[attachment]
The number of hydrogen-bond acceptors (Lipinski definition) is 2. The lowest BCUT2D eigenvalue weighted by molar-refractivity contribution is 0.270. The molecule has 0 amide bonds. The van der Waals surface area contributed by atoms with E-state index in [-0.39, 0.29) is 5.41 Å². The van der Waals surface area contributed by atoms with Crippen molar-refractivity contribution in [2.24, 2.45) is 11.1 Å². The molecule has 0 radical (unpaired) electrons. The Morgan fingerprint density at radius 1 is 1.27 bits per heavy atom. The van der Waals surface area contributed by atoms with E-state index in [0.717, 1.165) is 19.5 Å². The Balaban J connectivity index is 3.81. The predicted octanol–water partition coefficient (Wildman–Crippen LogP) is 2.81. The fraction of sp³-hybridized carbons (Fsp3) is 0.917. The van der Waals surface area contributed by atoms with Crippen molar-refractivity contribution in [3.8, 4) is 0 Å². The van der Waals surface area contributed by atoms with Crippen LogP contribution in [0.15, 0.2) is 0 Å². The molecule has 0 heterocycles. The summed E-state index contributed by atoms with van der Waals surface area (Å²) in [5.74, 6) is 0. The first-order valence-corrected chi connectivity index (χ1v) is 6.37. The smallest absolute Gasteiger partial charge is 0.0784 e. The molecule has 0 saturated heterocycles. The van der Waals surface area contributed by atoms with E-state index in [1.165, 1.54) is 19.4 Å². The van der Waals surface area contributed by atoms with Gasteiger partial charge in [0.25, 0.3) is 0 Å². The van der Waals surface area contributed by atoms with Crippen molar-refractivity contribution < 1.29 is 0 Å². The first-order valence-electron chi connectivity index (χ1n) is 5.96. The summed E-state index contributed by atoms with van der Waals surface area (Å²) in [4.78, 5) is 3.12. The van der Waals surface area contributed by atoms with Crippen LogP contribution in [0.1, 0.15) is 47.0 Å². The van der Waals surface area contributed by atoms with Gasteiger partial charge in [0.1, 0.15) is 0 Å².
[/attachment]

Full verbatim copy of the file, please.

The number of hydrogen-bond acceptors (Lipinski definition) is 2. The lowest BCUT2D eigenvalue weighted by molar-refractivity contribution is 0.270. The molecule has 0 amide bonds. The van der Waals surface area contributed by atoms with E-state index in [-0.39, 0.29) is 5.41 Å². The van der Waals surface area contributed by atoms with Crippen molar-refractivity contribution in [2.24, 2.45) is 11.1 Å². The molecule has 0 radical (unpaired) electrons. The Morgan fingerprint density at radius 1 is 1.27 bits per heavy atom. The van der Waals surface area contributed by atoms with E-state index in [0.717, 1.165) is 19.5 Å². The Balaban J connectivity index is 3.81. The predicted octanol–water partition coefficient (Wildman–Crippen LogP) is 2.81. The fraction of sp³-hybridized carbons (Fsp3) is 0.917. The van der Waals surface area contributed by atoms with Crippen molar-refractivity contribution in [3.8, 4) is 0 Å². The van der Waals surface area contributed by atoms with Crippen LogP contribution in [0.15, 0.2) is 0 Å². The molecule has 0 heterocycles. The summed E-state index contributed by atoms with van der Waals surface area (Å²) in [5.74, 6) is 0. The first-order valence-corrected chi connectivity index (χ1v) is 6.37. The smallest absolute Gasteiger partial charge is 0.0784 e. The molecule has 0 saturated heterocycles. The van der Waals surface area contributed by atoms with E-state index in [1.165, 1.54) is 19.4 Å². The van der Waals surface area contributed by atoms with Gasteiger partial charge in [0.25, 0.3) is 0 Å². The van der Waals surface area contributed by atoms with Crippen molar-refractivity contribution < 1.29 is 0 Å². The first-order valence-electron chi connectivity index (χ1n) is 5.96. The summed E-state index contributed by atoms with van der Waals surface area (Å²) in [4.78, 5) is 3.12. The van der Waals surface area contributed by atoms with Crippen LogP contribution in [0.1, 0.15) is 47.0 Å². The van der Waals surface area contributed by atoms with Gasteiger partial charge in [0.1, 0.15) is 0 Å².